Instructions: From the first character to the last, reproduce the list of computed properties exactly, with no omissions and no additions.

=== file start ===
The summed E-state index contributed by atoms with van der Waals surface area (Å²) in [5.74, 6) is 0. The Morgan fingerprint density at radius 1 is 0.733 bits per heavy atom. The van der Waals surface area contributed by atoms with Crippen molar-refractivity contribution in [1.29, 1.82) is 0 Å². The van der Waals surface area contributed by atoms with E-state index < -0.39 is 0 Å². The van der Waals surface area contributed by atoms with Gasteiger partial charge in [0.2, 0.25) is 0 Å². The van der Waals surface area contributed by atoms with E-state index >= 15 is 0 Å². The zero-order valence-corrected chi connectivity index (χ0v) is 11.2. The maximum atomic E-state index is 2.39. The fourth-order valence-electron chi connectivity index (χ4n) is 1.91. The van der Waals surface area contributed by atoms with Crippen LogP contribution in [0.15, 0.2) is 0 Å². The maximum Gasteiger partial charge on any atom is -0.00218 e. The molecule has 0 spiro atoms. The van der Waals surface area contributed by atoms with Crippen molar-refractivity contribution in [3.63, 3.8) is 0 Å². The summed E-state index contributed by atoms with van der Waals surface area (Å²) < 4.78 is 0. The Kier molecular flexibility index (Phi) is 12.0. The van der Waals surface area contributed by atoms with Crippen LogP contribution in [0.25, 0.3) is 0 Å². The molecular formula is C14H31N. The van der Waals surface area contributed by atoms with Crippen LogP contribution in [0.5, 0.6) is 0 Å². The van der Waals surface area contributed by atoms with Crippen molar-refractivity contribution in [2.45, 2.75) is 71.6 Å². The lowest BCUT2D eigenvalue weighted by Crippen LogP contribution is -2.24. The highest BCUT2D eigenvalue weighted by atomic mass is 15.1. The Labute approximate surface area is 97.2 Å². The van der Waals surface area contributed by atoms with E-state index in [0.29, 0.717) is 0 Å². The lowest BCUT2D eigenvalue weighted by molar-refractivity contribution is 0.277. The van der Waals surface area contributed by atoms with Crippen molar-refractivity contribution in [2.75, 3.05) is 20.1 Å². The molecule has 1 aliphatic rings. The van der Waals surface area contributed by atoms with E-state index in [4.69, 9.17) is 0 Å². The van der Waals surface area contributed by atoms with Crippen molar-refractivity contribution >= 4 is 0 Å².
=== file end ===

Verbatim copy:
The summed E-state index contributed by atoms with van der Waals surface area (Å²) in [5.74, 6) is 0. The Morgan fingerprint density at radius 1 is 0.733 bits per heavy atom. The van der Waals surface area contributed by atoms with Crippen molar-refractivity contribution in [1.29, 1.82) is 0 Å². The van der Waals surface area contributed by atoms with E-state index < -0.39 is 0 Å². The van der Waals surface area contributed by atoms with Gasteiger partial charge in [0.2, 0.25) is 0 Å². The van der Waals surface area contributed by atoms with E-state index >= 15 is 0 Å². The zero-order valence-corrected chi connectivity index (χ0v) is 11.2. The maximum atomic E-state index is 2.39. The fourth-order valence-electron chi connectivity index (χ4n) is 1.91. The van der Waals surface area contributed by atoms with Crippen LogP contribution in [0.15, 0.2) is 0 Å². The maximum Gasteiger partial charge on any atom is -0.00218 e. The molecule has 0 spiro atoms. The van der Waals surface area contributed by atoms with Crippen molar-refractivity contribution in [3.63, 3.8) is 0 Å². The summed E-state index contributed by atoms with van der Waals surface area (Å²) < 4.78 is 0. The Kier molecular flexibility index (Phi) is 12.0. The van der Waals surface area contributed by atoms with Crippen LogP contribution in [0.25, 0.3) is 0 Å². The molecular formula is C14H31N. The van der Waals surface area contributed by atoms with Crippen LogP contribution in [0.5, 0.6) is 0 Å². The van der Waals surface area contributed by atoms with Crippen molar-refractivity contribution in [2.45, 2.75) is 71.6 Å². The lowest BCUT2D eigenvalue weighted by Crippen LogP contribution is -2.24. The highest BCUT2D eigenvalue weighted by atomic mass is 15.1. The Labute approximate surface area is 97.2 Å². The van der Waals surface area contributed by atoms with E-state index in [0.29, 0.717) is 0 Å². The lowest BCUT2D eigenvalue weighted by molar-refractivity contribution is 0.277. The van der Waals surface area contributed by atoms with Crippen molar-refractivity contribution in [2.75, 3.05) is 20.1 Å². The molecule has 1 aliphatic rings. The van der Waals surface area contributed by atoms with E-state index in [4.69, 9.17) is 0 Å². The van der Waals surface area contributed by atoms with Crippen molar-refractivity contribution >= 4 is 0 Å².